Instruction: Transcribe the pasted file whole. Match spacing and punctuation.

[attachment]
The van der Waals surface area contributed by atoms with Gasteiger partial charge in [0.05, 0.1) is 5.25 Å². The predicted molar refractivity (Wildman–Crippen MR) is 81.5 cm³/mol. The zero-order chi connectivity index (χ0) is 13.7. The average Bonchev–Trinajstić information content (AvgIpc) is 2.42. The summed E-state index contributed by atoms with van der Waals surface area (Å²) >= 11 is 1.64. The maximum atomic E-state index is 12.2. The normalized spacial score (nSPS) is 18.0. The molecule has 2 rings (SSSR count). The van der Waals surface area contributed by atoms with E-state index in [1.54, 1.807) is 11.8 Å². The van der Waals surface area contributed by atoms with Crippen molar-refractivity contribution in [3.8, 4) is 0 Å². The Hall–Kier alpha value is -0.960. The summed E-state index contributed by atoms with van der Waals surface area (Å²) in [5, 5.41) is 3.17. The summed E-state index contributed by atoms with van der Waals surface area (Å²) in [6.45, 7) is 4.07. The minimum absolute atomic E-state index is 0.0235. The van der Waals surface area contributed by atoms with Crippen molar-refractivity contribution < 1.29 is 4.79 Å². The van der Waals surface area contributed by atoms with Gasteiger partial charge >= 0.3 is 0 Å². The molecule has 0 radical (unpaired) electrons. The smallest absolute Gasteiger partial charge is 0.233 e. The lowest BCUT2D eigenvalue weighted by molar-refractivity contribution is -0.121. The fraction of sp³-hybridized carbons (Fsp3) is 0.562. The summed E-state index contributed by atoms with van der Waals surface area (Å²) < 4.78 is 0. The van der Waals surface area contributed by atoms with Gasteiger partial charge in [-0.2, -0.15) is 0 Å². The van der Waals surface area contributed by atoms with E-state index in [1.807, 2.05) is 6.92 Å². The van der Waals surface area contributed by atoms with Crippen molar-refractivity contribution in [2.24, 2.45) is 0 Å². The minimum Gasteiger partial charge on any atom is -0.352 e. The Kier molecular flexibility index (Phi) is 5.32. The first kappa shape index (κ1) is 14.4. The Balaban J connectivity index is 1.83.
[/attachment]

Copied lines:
The van der Waals surface area contributed by atoms with Gasteiger partial charge in [0.05, 0.1) is 5.25 Å². The predicted molar refractivity (Wildman–Crippen MR) is 81.5 cm³/mol. The zero-order chi connectivity index (χ0) is 13.7. The average Bonchev–Trinajstić information content (AvgIpc) is 2.42. The summed E-state index contributed by atoms with van der Waals surface area (Å²) >= 11 is 1.64. The maximum atomic E-state index is 12.2. The normalized spacial score (nSPS) is 18.0. The molecule has 2 rings (SSSR count). The van der Waals surface area contributed by atoms with E-state index in [1.54, 1.807) is 11.8 Å². The van der Waals surface area contributed by atoms with Crippen molar-refractivity contribution in [3.8, 4) is 0 Å². The Hall–Kier alpha value is -0.960. The summed E-state index contributed by atoms with van der Waals surface area (Å²) in [5, 5.41) is 3.17. The summed E-state index contributed by atoms with van der Waals surface area (Å²) in [6.45, 7) is 4.07. The minimum absolute atomic E-state index is 0.0235. The van der Waals surface area contributed by atoms with Crippen molar-refractivity contribution < 1.29 is 4.79 Å². The van der Waals surface area contributed by atoms with Gasteiger partial charge >= 0.3 is 0 Å². The molecule has 0 radical (unpaired) electrons. The smallest absolute Gasteiger partial charge is 0.233 e. The lowest BCUT2D eigenvalue weighted by molar-refractivity contribution is -0.121. The fraction of sp³-hybridized carbons (Fsp3) is 0.562. The summed E-state index contributed by atoms with van der Waals surface area (Å²) < 4.78 is 0. The van der Waals surface area contributed by atoms with Gasteiger partial charge in [-0.2, -0.15) is 0 Å². The van der Waals surface area contributed by atoms with E-state index in [1.807, 2.05) is 6.92 Å². The van der Waals surface area contributed by atoms with Crippen molar-refractivity contribution in [2.24, 2.45) is 0 Å². The minimum Gasteiger partial charge on any atom is -0.352 e. The Kier molecular flexibility index (Phi) is 5.32. The first kappa shape index (κ1) is 14.4. The Balaban J connectivity index is 1.83.